“The goal is to get all of our students back in school,” Goldson said. “In an ideal world, vaccinations would also be available for students [under 12], but until that becomes a reality we still want to offer in-person instruction five days a week when we open in the fall.”
The fall plan also includes a new “online campus” for students in grades seven to 12 who thrived while in virtual learning this year. The program, with both live and recorded instruction, is expected to have just 700 slots and require that students apply. The focus of instruction will be core content, and elective courses will be limited.
Teachers and staff in the state’s second-largest school system, with more than 131,000 students, have had the chance to be vaccinated in recent months. Goldson encouraged students who are 12 and older to get their shots.
She noted that the fall shift marks the end of hybrid instruction, which combines in-school and online lessons — a change that is in line with a recent decision of the Maryland State Board of Education.
The state board voted in late April to require school systems across Maryland to offer instruction in school buildings, with a teacher in the classroom, starting with the fall opening of classes and continuing through the 2021-2022 school year.
State officials have said in-person, in-school instruction was key to providing equitable opportunities for all students. At the time of the decision, 58 percent of students in Maryland were still attending school by computer screen, at home, state officials said.
Students who cannot be in school for medical reasons may apply for a “home and hospital teaching” program the school system has operated, Goldson said.
Prince George’s County in April became the last system in Maryland to bring at least some students back for in person learning.
As of May 1, nearly 37,000 students attended any form of in-person learning, almost 28 percent of the school district’s enrollment. Regionwide, around 40 percent of the roughly 700,000 public school students are learning at least once a week in a school building.
In Prince George’s, a majority of students have learned remotely since March 2020, with many families hesitant to return amid the pandemic. Prince George’s recorded more than 85,200 coronavirus cases, higher than any other county in Maryland.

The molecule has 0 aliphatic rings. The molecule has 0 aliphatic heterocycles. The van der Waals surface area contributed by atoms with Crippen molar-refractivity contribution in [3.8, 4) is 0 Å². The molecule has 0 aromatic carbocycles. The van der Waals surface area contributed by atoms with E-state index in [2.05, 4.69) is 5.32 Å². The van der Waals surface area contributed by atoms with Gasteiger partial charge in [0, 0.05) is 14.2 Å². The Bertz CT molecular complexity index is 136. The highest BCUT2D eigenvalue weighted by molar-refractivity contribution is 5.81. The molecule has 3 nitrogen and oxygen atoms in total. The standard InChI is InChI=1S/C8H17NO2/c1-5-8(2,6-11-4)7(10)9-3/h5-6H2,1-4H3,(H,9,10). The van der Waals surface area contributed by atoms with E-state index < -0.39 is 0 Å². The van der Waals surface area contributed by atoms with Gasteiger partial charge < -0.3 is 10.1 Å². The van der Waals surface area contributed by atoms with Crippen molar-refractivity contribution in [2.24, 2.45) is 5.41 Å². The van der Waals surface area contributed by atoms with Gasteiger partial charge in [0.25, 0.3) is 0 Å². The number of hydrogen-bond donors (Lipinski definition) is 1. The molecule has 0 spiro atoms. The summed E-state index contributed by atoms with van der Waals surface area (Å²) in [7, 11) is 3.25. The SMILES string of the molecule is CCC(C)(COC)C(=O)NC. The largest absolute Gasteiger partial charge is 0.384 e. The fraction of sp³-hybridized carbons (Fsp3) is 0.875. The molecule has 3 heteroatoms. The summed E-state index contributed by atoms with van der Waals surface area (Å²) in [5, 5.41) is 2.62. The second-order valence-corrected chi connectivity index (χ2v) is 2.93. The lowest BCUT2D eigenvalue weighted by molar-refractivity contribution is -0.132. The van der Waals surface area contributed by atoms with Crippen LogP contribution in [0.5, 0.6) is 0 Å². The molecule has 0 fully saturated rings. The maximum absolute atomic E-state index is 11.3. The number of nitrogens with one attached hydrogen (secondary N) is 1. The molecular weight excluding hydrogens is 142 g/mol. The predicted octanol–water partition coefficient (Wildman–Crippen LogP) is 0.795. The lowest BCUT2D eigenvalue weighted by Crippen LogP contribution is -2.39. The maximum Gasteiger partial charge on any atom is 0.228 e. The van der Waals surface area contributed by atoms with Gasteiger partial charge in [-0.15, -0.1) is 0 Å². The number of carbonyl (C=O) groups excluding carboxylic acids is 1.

Goldson presented the school system’s plans in a letter to the community Tuesday, saying she would convene a telephone town hall Wednesday to provide more details.
Some parents quickly had questions.
“I’m hearing that parents were hoping for more options for virtual learning than only one semester,” said Reshma Sinanan-Hill, PTA president at Overlook Full Spanish Immersion School in Temple Hills.
She said she has also heard concerns about students wearing masks and the use of social distancing.
“It’s hard to social distance if you have everyone in school,” she said. “We just need to help our families understand what parameters will be in place for the school year.”
Another parent, Valerie Young, said she loved the idea that the school system is creating an “online campus” for older students. “Despite what so many may think, there were definitely children who flourished in distance learning,” she said.
She added, “My one question is: Is this a permanent plan?”
Goldson said in the interview that the school system would continue to follow guidelines set by the Centers for Disease Control and Prevention on masks, physical distancing and other safeguards.
“If the CDC is saying in August or September when we return that it is safe for students not to have masks in the building, then we’ll adhere to it,” she said. “If they’re saying the students still need to have it, then we’ll adhere to that.”
Teachers heard about the plan shortly before it was announced and did not have details yet, said Theresa Mitchell Dudley, president of the Prince George’s County Educators’ Association.
Dudley called the plan the beginning of a conversation about a range of issues: teacher accommodations, social distancing, CDC guidelines and ventilation systems in the school system’s “old and antiquated” buildings.
She also wondered what the school system will do about unvaccinated students.
More than 12,000 of 19,000 or so employees in the school system received vaccinations through an effort the school system was involved in, Goldson said. Other employees presumably got shots through other locations, but how many is unclear.